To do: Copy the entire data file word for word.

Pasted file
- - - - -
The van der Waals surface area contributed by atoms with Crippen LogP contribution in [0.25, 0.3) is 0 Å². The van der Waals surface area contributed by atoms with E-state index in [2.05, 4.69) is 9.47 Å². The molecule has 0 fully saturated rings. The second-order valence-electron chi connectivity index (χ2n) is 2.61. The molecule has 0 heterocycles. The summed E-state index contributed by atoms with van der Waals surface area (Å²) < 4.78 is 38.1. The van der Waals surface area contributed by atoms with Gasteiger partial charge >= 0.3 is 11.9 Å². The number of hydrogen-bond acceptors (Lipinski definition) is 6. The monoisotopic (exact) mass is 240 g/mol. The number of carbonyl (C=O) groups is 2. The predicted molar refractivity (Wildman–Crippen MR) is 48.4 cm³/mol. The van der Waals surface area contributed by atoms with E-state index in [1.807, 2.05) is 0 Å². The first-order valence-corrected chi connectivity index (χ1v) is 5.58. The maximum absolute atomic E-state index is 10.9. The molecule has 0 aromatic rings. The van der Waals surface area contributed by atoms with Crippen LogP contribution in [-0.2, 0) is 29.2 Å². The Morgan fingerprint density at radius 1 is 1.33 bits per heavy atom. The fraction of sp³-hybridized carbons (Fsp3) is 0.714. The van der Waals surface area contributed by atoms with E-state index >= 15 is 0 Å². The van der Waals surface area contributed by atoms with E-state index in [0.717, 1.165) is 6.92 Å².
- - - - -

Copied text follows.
The van der Waals surface area contributed by atoms with Crippen LogP contribution in [0.25, 0.3) is 0 Å². The van der Waals surface area contributed by atoms with E-state index in [2.05, 4.69) is 9.47 Å². The molecule has 0 fully saturated rings. The second-order valence-electron chi connectivity index (χ2n) is 2.61. The molecule has 0 heterocycles. The summed E-state index contributed by atoms with van der Waals surface area (Å²) < 4.78 is 38.1. The van der Waals surface area contributed by atoms with Gasteiger partial charge >= 0.3 is 11.9 Å². The number of hydrogen-bond acceptors (Lipinski definition) is 6. The monoisotopic (exact) mass is 240 g/mol. The number of carbonyl (C=O) groups is 2. The predicted molar refractivity (Wildman–Crippen MR) is 48.4 cm³/mol. The van der Waals surface area contributed by atoms with E-state index in [1.807, 2.05) is 0 Å². The first-order valence-corrected chi connectivity index (χ1v) is 5.58. The maximum absolute atomic E-state index is 10.9. The molecule has 0 aromatic rings. The van der Waals surface area contributed by atoms with Crippen LogP contribution in [-0.2, 0) is 29.2 Å². The Morgan fingerprint density at radius 1 is 1.33 bits per heavy atom. The fraction of sp³-hybridized carbons (Fsp3) is 0.714. The van der Waals surface area contributed by atoms with E-state index >= 15 is 0 Å². The van der Waals surface area contributed by atoms with E-state index in [0.717, 1.165) is 6.92 Å².